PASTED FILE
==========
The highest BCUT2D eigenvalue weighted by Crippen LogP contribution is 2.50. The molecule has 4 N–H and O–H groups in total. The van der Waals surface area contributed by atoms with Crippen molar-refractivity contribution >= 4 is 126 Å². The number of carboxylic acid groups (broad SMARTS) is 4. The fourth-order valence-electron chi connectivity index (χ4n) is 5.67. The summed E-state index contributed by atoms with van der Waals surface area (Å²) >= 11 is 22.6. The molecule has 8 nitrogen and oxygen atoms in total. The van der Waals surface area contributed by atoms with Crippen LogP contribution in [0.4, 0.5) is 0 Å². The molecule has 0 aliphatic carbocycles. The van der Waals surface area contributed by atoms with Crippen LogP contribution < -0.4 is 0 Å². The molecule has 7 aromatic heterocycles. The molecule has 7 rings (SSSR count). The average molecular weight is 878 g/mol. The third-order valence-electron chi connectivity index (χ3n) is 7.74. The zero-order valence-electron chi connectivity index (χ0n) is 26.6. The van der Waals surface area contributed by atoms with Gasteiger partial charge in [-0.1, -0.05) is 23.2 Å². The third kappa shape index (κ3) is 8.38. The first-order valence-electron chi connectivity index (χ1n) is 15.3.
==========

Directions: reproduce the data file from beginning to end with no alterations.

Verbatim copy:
The highest BCUT2D eigenvalue weighted by Crippen LogP contribution is 2.50. The molecule has 4 N–H and O–H groups in total. The van der Waals surface area contributed by atoms with Crippen molar-refractivity contribution >= 4 is 126 Å². The number of carboxylic acid groups (broad SMARTS) is 4. The fourth-order valence-electron chi connectivity index (χ4n) is 5.67. The summed E-state index contributed by atoms with van der Waals surface area (Å²) >= 11 is 22.6. The molecule has 8 nitrogen and oxygen atoms in total. The van der Waals surface area contributed by atoms with Crippen LogP contribution in [0.4, 0.5) is 0 Å². The molecule has 0 aliphatic carbocycles. The van der Waals surface area contributed by atoms with Crippen LogP contribution < -0.4 is 0 Å². The molecule has 7 aromatic heterocycles. The molecule has 7 rings (SSSR count). The average molecular weight is 878 g/mol. The third-order valence-electron chi connectivity index (χ3n) is 7.74. The zero-order valence-electron chi connectivity index (χ0n) is 26.6. The van der Waals surface area contributed by atoms with Gasteiger partial charge in [-0.1, -0.05) is 23.2 Å². The third kappa shape index (κ3) is 8.38. The first-order valence-electron chi connectivity index (χ1n) is 15.3.